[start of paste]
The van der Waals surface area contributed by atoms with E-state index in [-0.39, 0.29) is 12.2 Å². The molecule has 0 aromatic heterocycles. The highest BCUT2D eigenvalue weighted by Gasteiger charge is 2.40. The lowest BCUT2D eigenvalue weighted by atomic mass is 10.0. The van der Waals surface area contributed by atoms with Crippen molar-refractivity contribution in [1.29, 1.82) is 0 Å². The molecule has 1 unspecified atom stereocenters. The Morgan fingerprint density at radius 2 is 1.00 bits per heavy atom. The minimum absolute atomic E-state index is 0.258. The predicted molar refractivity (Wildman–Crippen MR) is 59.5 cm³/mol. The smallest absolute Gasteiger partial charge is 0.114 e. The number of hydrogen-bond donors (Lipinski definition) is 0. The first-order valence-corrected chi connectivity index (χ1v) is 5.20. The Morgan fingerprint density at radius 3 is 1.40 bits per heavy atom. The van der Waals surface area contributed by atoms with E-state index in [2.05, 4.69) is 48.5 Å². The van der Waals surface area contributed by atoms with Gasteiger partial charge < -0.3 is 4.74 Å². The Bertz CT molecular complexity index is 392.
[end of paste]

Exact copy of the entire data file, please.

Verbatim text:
The van der Waals surface area contributed by atoms with E-state index in [-0.39, 0.29) is 12.2 Å². The molecule has 0 aromatic heterocycles. The highest BCUT2D eigenvalue weighted by Gasteiger charge is 2.40. The lowest BCUT2D eigenvalue weighted by atomic mass is 10.0. The van der Waals surface area contributed by atoms with Crippen molar-refractivity contribution in [1.29, 1.82) is 0 Å². The molecule has 1 unspecified atom stereocenters. The Morgan fingerprint density at radius 2 is 1.00 bits per heavy atom. The minimum absolute atomic E-state index is 0.258. The predicted molar refractivity (Wildman–Crippen MR) is 59.5 cm³/mol. The smallest absolute Gasteiger partial charge is 0.114 e. The number of hydrogen-bond donors (Lipinski definition) is 0. The first-order valence-corrected chi connectivity index (χ1v) is 5.20. The Morgan fingerprint density at radius 3 is 1.40 bits per heavy atom. The van der Waals surface area contributed by atoms with E-state index in [2.05, 4.69) is 48.5 Å². The van der Waals surface area contributed by atoms with Gasteiger partial charge < -0.3 is 4.74 Å². The Bertz CT molecular complexity index is 392.